It was the breathtaking images of silent screen stars that first turned my head. It was way back in the 1970s. I found a copy of Daniel Blum’s A Pictorial History of the Silent Screen. I stayed up into the wee hours of the morning studying these unique and mysterious creatures who beckoned me back to “their” Hollywood.
This is the first post devoted to those enchanting picture players of the silent screen.
I’ll start with an autographed photo I recently added to my collection. It’s of Betty Blythe, an actress I’ve been researching of late. She’s quite intriguing. I love her handwriting.
Another one of Betty Blythe. In some portraits she reminds me of Barbara La Marr.
I devoted a chapter to Martha Mansfield in Dangerous Curves atop Hollywood Heels. She was indeed a tragic figure in the history of Hollywood. What a beauty!
When I first wrote Claire Du Brey in the late 1980s, I had never seen a photo of her. She replied that all of her collection was at the Motion Picture Academy Library. In her note to me, she said she started in films in 1913 and that Rudolph Valentino was a “gentleman.” As far as the coming of sound, it had no negative impact on her career. She worked into the early 1960s. People ask me about the film players I regret not interviewing. One was Claire Du Brey. She must have had quite a story.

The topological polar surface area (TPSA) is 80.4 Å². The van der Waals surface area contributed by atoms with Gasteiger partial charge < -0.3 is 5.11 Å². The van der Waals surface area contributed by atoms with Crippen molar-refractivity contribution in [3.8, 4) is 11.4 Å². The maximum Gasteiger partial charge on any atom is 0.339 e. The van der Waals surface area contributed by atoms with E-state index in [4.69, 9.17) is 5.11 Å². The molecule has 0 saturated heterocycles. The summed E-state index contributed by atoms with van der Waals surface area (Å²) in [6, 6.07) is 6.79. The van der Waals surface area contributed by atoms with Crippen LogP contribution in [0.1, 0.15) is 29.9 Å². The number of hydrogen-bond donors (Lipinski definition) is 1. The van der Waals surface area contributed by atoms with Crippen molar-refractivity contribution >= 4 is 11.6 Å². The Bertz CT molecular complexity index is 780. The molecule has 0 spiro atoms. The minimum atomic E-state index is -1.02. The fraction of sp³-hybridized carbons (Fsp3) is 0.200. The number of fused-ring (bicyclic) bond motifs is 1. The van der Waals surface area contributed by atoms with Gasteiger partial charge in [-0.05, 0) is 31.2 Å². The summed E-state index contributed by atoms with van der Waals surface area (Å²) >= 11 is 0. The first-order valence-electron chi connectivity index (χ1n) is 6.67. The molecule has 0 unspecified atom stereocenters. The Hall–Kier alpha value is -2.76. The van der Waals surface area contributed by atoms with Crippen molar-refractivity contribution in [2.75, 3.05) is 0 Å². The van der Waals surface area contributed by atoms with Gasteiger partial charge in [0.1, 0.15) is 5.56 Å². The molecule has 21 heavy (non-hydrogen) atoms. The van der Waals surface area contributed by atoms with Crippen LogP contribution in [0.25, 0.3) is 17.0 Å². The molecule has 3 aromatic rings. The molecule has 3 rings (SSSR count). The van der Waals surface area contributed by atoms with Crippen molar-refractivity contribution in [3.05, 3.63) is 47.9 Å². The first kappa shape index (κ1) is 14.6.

And, finally, Mae Murray, in a portrait not long after she came to Hollywood. Mae and I became pretty close in the last three years. Read my biography of her, Mae Murray: The Girl with the Bee-Stung Lips, next month.